States are beginning to take matters into their own hands despite Big Tech’s enormous censorship.
The Georgia Senate passed SB 393 bill last Tuesday, a bill that would prohibit social media platforms such as Facebook, Instagram and Twitter from deleting posts and banning users who live or work in Georgia based exclusively on their notions.
If social media users feel that they’ve been unfairly redacted or differentiated based on their views, then Georgia’s proposed Common Carrier Non-Discrimination Act would allow users to take legal action against those platforms.
To make it clear that Georgia’s legislation is not simply a paper field, these Big Tech companies would require to report every six months on a variety of metrics. For instance, it would be mandatory for companies to report how often potentially illegal content got cropped up on their sites and how many times users and content have been suspended or removed.
Supporters of the bill have argued that the Big Tech companies have gone far away from implementing bans on illegal content such as child pornography. They have become an authority on the truth, and they brand content and topics that they do not like as misinformation.
The Atlanta Journal-Constitution quoted state Sen. Greg Dolezal, a Republican who sponsored the bill, as saying: “What we are stating here is that you cannot be discriminated against for your viewpoint, for your gender, for your age … in this 21st-century public square.”
The Bill finds many powerful supporters
In a tweet posted earlier this month, Senate Majority Leader Mike Dugan, a Republican, said: “Georgia is about to be the first state in the nation to empower users of social media platforms. By passing SB 393, we are ensuring Georgians are not unfairly targeted for their ideologies.”
Georgia will be the best test case in the fight against the suppression of information by Big Tech. The “laboratories of democracy” theory of federal and state power applies strongly here.
Platforms such as Facebook and Twitter will continue to try to silence conservative voices. But Georgia’s bill and others like it will give consumers and users the tools to fight against it.
The Senate voted 33-21 to authorize the measure, Senate Bill 393, which has progressed to the state House.
The reason because of which the bill came into being
Conservatives’ views were restricted from Social Media by deleting that companies supposed false or misleading, especially on the topics of election fraud and Covid- 19 as a result of this, the bill came into existence.
The bill’s sponsor, state Sen. Greg Dolezal, told that social media should be dealt with like cable and phone companies should be open to the general public without making subjective judgments about content.
Some measures have been passed by Republican-led legislators in Florida and Texas but that has been put on hold by the court. An opponent of the bill, state Sen. Jen Jordan, said that social media companies are “out of control,” a federal law passed in 1996, the Communications Decency Act, protects websites from most claims.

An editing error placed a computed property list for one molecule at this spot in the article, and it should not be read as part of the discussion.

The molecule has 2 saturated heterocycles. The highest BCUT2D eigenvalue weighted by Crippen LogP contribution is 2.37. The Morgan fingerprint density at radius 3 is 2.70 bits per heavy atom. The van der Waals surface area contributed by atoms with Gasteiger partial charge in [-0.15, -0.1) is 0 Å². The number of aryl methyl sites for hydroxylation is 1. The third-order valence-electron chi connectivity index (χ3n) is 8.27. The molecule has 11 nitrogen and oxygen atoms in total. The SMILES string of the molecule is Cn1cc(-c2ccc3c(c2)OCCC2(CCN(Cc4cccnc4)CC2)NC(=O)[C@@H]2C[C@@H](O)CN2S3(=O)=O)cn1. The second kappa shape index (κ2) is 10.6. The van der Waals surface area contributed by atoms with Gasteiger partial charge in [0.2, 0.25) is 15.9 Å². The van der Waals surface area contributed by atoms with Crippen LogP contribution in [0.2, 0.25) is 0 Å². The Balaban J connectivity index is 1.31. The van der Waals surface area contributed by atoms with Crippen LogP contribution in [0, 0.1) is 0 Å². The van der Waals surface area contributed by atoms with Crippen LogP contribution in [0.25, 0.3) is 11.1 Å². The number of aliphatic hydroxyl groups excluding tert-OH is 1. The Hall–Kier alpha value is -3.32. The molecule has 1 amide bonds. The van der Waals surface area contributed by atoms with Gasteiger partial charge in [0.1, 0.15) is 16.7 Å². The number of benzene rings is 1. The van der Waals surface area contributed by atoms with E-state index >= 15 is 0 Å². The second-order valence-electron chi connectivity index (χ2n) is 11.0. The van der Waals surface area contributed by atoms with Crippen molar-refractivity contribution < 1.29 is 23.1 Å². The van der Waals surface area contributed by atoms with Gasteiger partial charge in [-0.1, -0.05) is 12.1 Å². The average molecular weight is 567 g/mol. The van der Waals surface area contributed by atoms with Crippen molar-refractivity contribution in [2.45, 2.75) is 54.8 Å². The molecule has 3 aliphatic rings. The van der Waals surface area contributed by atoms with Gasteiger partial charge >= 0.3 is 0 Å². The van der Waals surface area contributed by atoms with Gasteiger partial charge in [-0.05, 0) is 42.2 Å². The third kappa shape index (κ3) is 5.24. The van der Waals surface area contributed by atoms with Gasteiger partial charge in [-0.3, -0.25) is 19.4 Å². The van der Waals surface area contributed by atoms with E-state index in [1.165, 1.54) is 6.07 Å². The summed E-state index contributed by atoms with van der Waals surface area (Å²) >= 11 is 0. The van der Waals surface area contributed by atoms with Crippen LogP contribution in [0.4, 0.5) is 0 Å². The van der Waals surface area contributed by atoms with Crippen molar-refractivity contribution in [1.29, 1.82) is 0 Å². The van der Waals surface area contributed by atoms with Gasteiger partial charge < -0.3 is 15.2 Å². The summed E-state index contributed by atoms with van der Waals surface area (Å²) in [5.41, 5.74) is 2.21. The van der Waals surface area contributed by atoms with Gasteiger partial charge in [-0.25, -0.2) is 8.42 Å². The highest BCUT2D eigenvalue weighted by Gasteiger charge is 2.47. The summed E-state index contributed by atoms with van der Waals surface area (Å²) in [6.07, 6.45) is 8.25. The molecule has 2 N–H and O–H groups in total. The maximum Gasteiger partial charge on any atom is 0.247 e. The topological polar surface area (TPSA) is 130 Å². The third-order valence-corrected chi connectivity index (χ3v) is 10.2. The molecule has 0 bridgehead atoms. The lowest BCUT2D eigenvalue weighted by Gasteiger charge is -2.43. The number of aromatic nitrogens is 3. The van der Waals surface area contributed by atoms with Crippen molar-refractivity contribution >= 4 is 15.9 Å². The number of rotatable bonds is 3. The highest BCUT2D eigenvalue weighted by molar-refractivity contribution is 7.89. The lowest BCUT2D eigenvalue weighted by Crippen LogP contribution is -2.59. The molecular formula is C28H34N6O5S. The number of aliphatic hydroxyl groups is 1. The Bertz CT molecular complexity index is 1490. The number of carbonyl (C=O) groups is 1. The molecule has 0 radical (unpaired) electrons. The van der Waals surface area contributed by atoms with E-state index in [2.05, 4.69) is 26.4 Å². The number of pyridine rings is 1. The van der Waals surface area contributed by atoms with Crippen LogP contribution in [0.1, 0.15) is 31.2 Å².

Jordan, a Democrat from Atlantica said that they had seen its effect on the election. They had seen Russian propaganda used against them to try to pitch each of them against each other. And further said that he shared the concern, told to believe him and said, that was not the way to do that.
The bill would cover social media companies with over 20 million users in the United States, declaring that the messages can’t be blocked based on viewpoints, race, religion, gender, sexual orientation or disability. Bill depicts that social media companies will still be able to expurgate harassment, provocation of violence and vulgarity.
Senate Majority Leader Mike Dugan said that there should not be limitations for Americans to express their views
Dugan, a Republican from Carrollton said that Georgia would be the first state in the nation to empower users of social media platforms. By passing SB 393, they are ensuring that Georgians maybe not be unfairly targeted for their ideologies.
Users can sue Facebook or Twitter if posts are deleted
A Georgia Senate panel Tuesday passed a bill that would allow people to sue social media companies if their posts are removed or modified because of the views they express.
What exactly does the SB 393 bill say?
SB 393 depicted that it would designate social media companies with almost 20 million active U.S. users as formal carriers with the limited ability to discriminate against the views of their customers.
Senator John Albers, R-Roswell, that the lives of the customers are controlled by social media companies that exert enormous strength. He shared his own experience that how he lost his job after an interest group falsely claimed on Twitter that he supported certain election legislation.
Subscribe to Email Updates :